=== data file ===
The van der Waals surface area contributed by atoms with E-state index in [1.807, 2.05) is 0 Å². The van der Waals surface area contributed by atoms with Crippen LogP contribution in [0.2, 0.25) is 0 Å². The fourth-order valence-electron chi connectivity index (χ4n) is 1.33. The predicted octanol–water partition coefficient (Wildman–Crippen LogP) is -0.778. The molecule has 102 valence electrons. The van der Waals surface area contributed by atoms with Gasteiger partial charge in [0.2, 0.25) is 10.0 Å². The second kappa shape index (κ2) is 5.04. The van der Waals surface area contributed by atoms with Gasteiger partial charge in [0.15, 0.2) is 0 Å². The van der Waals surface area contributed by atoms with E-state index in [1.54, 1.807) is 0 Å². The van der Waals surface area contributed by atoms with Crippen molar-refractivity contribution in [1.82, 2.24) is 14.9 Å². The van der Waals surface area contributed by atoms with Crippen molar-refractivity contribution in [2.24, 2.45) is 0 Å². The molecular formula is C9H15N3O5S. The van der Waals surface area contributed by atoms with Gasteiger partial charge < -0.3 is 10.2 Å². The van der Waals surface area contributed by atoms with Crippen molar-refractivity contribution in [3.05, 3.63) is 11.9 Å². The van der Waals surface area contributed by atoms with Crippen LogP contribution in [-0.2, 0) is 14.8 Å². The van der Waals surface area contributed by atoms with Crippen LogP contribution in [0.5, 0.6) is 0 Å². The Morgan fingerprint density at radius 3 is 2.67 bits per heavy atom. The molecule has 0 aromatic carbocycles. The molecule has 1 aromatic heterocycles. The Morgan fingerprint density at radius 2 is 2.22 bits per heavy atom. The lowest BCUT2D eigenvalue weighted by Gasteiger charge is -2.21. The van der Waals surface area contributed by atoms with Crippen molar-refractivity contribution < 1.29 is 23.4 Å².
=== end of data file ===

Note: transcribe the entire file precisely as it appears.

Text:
The van der Waals surface area contributed by atoms with E-state index in [1.807, 2.05) is 0 Å². The van der Waals surface area contributed by atoms with Crippen LogP contribution in [0.2, 0.25) is 0 Å². The fourth-order valence-electron chi connectivity index (χ4n) is 1.33. The predicted octanol–water partition coefficient (Wildman–Crippen LogP) is -0.778. The molecule has 102 valence electrons. The van der Waals surface area contributed by atoms with Gasteiger partial charge in [0.2, 0.25) is 10.0 Å². The second kappa shape index (κ2) is 5.04. The van der Waals surface area contributed by atoms with Gasteiger partial charge in [0.15, 0.2) is 0 Å². The van der Waals surface area contributed by atoms with E-state index in [1.54, 1.807) is 0 Å². The van der Waals surface area contributed by atoms with Crippen molar-refractivity contribution in [1.82, 2.24) is 14.9 Å². The van der Waals surface area contributed by atoms with Crippen molar-refractivity contribution in [2.24, 2.45) is 0 Å². The molecular formula is C9H15N3O5S. The van der Waals surface area contributed by atoms with Gasteiger partial charge < -0.3 is 10.2 Å². The van der Waals surface area contributed by atoms with Crippen molar-refractivity contribution in [3.05, 3.63) is 11.9 Å². The van der Waals surface area contributed by atoms with Crippen LogP contribution in [-0.2, 0) is 14.8 Å². The van der Waals surface area contributed by atoms with Crippen LogP contribution in [0.5, 0.6) is 0 Å². The Morgan fingerprint density at radius 3 is 2.67 bits per heavy atom. The molecule has 0 aromatic carbocycles. The molecule has 1 aromatic heterocycles. The Morgan fingerprint density at radius 2 is 2.22 bits per heavy atom. The lowest BCUT2D eigenvalue weighted by Gasteiger charge is -2.21. The van der Waals surface area contributed by atoms with Crippen molar-refractivity contribution < 1.29 is 23.4 Å².